No, they are completely separate. I do refer to my own work, but not in the context of a library. I don’t like to look backwards. I might consider some of the early work done for my own brand, which Dior is quite close to in some ways, but I mostly feel the need to keep moving on. I guess that’s why I like fashion: it is relentless.

If you look at someone like Matthew Williams, I like the fact that his work evolves, but has a certain level of consistency. In this day and age, a customer wants difference. You have to have a core. But you also have to have something exciting and new. I’m not scared of risk. For example, our next show in Miami is very different from last one we did in Paris. It will be quite full on, and it will surprise people. But Christian Dior was a risk taker, and radical.

You do take a lot of risks, but you are also extremely commercially successful. That suggests a deeply calculated approach. How do you balance making a clear and fresh proposition with market demand?

I like facts and figures, and I follow how products perform very closely. I also think, “how can we consistently produce the opposite of what is expected or predictable?” I always want to flip things around. That’s increasingly hard these days, because as a strategy it’s kind of been done. But then, everything has already been done. That is the challenge. When you have the core of what Dior is, you can play around with it a lot to produce new and unexpected relationships. For example, womenswear from the 1950s is relevant to menswear now.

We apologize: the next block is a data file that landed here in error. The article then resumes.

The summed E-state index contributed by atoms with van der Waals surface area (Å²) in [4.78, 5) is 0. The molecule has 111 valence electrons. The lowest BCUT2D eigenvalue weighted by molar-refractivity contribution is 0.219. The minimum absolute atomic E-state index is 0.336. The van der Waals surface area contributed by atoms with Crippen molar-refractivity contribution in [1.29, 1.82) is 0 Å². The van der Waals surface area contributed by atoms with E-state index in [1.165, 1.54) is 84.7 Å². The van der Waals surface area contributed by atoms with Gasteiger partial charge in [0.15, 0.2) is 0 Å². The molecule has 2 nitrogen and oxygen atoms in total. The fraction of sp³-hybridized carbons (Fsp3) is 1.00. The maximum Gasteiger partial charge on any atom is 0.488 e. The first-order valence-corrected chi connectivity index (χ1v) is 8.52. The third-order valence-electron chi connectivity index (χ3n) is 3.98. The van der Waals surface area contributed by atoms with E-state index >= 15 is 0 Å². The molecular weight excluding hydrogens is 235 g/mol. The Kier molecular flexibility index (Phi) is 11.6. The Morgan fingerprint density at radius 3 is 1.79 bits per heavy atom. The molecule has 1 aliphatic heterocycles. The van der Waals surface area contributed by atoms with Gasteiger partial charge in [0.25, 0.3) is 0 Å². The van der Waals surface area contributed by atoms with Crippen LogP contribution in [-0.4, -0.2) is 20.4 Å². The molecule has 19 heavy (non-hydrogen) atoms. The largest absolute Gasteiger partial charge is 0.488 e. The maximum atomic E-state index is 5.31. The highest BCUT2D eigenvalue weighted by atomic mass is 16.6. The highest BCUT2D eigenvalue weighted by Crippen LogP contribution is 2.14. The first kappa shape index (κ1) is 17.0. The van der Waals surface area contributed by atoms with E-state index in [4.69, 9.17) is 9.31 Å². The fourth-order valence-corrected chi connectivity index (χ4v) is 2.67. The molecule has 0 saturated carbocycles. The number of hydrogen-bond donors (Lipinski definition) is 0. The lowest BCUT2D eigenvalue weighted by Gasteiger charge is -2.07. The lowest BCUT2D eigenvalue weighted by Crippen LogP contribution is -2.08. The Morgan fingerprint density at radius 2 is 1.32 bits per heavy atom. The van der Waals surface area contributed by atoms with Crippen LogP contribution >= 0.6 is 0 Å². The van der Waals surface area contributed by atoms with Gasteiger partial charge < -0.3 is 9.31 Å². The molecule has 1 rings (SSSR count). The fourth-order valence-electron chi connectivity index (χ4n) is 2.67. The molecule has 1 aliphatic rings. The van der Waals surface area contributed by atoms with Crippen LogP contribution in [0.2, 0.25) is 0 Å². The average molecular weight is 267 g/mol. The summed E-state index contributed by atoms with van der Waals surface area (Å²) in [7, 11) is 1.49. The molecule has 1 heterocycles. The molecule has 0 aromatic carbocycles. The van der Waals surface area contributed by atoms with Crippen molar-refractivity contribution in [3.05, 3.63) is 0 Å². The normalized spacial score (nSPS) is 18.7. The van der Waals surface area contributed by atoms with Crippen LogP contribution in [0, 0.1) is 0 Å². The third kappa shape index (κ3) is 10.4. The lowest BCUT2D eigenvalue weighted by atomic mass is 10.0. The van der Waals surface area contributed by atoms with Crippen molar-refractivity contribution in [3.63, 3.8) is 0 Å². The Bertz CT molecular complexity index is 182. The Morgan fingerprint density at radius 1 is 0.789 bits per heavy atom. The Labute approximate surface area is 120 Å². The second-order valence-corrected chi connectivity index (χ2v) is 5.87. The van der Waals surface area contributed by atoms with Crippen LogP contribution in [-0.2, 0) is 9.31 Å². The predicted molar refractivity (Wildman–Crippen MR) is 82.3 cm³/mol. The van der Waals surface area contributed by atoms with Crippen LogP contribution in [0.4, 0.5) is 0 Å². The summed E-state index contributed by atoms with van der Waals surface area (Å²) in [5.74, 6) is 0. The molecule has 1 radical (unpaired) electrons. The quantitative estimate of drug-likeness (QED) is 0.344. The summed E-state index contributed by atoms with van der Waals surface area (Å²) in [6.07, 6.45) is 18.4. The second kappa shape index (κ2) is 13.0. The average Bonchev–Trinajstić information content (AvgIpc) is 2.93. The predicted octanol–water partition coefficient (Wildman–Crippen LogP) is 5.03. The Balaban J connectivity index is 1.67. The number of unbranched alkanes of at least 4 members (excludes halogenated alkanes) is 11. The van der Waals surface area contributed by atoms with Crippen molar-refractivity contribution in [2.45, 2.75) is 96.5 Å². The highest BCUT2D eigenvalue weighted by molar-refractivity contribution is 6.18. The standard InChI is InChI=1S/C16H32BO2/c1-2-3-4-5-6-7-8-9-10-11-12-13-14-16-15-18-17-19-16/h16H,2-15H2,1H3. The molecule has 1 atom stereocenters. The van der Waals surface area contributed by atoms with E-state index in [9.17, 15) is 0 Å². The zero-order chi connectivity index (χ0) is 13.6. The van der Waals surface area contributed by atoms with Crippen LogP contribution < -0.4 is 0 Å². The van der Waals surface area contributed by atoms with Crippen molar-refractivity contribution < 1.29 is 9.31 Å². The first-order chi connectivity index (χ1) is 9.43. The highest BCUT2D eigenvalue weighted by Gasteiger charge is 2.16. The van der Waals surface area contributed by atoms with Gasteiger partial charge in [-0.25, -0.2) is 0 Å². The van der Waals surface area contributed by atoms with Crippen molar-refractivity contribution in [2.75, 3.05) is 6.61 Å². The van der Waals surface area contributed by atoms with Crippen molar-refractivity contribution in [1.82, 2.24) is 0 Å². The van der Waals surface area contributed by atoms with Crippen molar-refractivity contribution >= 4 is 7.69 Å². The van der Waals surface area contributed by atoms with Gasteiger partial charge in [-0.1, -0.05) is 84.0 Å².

You said everything has already been done. But what you’re describing is that fashion is about reinventing the existing. Often that is just by changing context, which changes meaning. I can’t help but think of Matthew Williams’ buckle for Alyx as an example: it is standardized, industrial hardware. First, he recontextualized the buckle into his own brand, and then it was remade entirely for Dior.

I’m surrounded by people who think this way. I’ve got Virgil [Abloh], Matt [Williams], and Yoon [Ambush] – a whole gang of people I’ve grown up with. Matt is perhaps the youngest of the gang. I remember when he was starting his brand, he had just three things: a sequin off a shoe from the Ukraine, a mountaineer’s buckle, and a small swatch of fabric. He had these three tiny elements and grew everything from that. He has become one of the really important younger designers today, but he hasn’t wanted to explode at a breakneck speed. His rise has been controlled and focused on creating something meaningful.

I worked with Matt on Alyx for a while, and you’re right that he was very conscious about stable growth and avoiding hype fatigue. I think he is very dedicated to longevity.

He is building a brand that he wants for him and his family. I had my own brand, and I ran it for eight years. I enjoyed doing it, but I wanted to work for a big house. I wanted to have the pillars: the archives, the budgets, the staff, the ability to delegate. Of course, I stay very much on top of the whole company and its activities, but there is a CEO, there are communications and marketing teams, working together.

“Like light itself, the house is all but invisible,” wrote The Guardian of the house when it was finished in 2005, noting that despite its mass of solid concrete, steel, aluminum, and glass, the building is hidden from the casual passerby. “Behind the screen, though, Botsford’s house of light is a thing of architectural sorcery made possible not by sleight of hands or smoke and mirrors, but by patiently applied science.”
Jones was originally in the market for a cute Victorian, but his real estate agent showed him this property anyway.
Neighbor Juergen Teller would like to come over for a dip, but Jones is the only person who swims in this pool. It reminds him of the one Adolf Loos designed for Josephine Baker.